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Tobacco Collector
How to Care for Your Collection

Archival Treatment for Your Cigarette Packs

This information applies to most US collectors, who collect full, unopened packs, also called "live" packs. Many European and other collectors seem to collect empty packs. They collect them in various states. An empty pack that has not been altered and still retains its original shape is called a "3D" pack. A 3D pack that has been flattened, like in a book, is called a "flattened" pack. An empty pack that has been unglued and laid flat as it was printed is called a "label." Generally, empty packs in any state are worth about 25% what a full pack is worth. This article addresses the care of live packs since I am not familiar with the care of empty packs.
 
Cigarette packaging material is considered "ephemera" in the collecting world. It was not meant to last more than 6 months. Having packs as old as 1890, I can tell you they will last a little longer than that, although there is no hope for the tobacco, short of keeping the pack in a humidor - which may ruin the packaging.
 
It is a good idea to collect soft packs whenever possible. This is the case since it is also highly recommended that one remove the cellophane from the pack the instant it is purchased new. The reason for this is that, most fastidious collectors will want to retain the packaging in its complete state. Cellophane, however, will eventually tighten on the pack and deform the printed packaging - the real reason for collecting. Eventually the cellophane will dry and burst, and then fall off the pack. This leaves you with a crushed pack, and no cellophane anyway. If you remove the cellophane from a soft pack, the pack remains unopened, or sealed because it has a closure strip across the top. A hard pack on the other hand, is technically opened once the cellophane is removed, even if the lid has never been hinged. Hard packs look particularly ugly when crushed by cellophane as well.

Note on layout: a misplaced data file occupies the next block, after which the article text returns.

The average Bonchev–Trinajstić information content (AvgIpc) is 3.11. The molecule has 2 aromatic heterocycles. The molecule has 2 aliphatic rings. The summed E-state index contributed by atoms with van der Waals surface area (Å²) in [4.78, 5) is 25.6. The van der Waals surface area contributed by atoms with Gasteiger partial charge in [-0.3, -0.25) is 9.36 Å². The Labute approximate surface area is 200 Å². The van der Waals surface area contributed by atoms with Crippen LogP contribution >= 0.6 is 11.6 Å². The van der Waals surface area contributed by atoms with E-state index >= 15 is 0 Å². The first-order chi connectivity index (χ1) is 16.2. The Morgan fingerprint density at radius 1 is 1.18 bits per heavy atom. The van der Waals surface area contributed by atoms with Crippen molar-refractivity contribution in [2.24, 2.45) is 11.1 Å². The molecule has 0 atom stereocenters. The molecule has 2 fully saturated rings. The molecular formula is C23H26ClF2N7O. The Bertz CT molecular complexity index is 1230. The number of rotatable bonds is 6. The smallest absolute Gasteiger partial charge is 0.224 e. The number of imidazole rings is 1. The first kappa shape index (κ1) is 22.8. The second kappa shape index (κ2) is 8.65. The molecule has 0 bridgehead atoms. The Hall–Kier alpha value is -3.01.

Once the pack is out of the cellophane, it is a very good idea never to touch the paper label with your hands. Use cotton gloves if possible. You can get these on the internet. I don't own a pair yet.
 
Store the packs in polyethylene zip lock bags. PE is good for storing paper since it will not gas off and color or otherwise destroy the paper. The best size for all standard packs up to 120mm is 4" x 6". You can get these from a good archive materials site for about $10.00 per 100, or you can get them from www.Papermart.com for $18.00 per 1000. Your choice. I am not associated with Papermart in any way, nor have they paid for advertising space. I have purchased bags from them and they are very friendly folks. They also have other size PE bags for your other items and flat 20 packs, etc. When measuring for size, be sure to account for the thickness of the item as well as length and width.
 
Keep the packs out of the sun, and out of hot or cold temperatures. I don't need to remind you about damp conditions as well. There is nothing sadder than a great pack with water and tobacco stains, and mildew spots.
 
Please also do not try to repair a pack, especially with tape!!! Egads, this stuff gets ugly fast.
 
Store your rewrapped packs in a stable container, such as giant tupperware or rubbermaid boxes. I use rubbermaid and have not noticed any chemical smells yet. Be sure to check with your nose once in a while.
 
Last, don't handle the packs very often. I find that scanning the pack into a database is good for the occassional peak, and then taking them out once a year to check condition and play with them is fine. With 1,500+ live packs, once a year is a lot of work.

Copyright 2002 Michael McDonald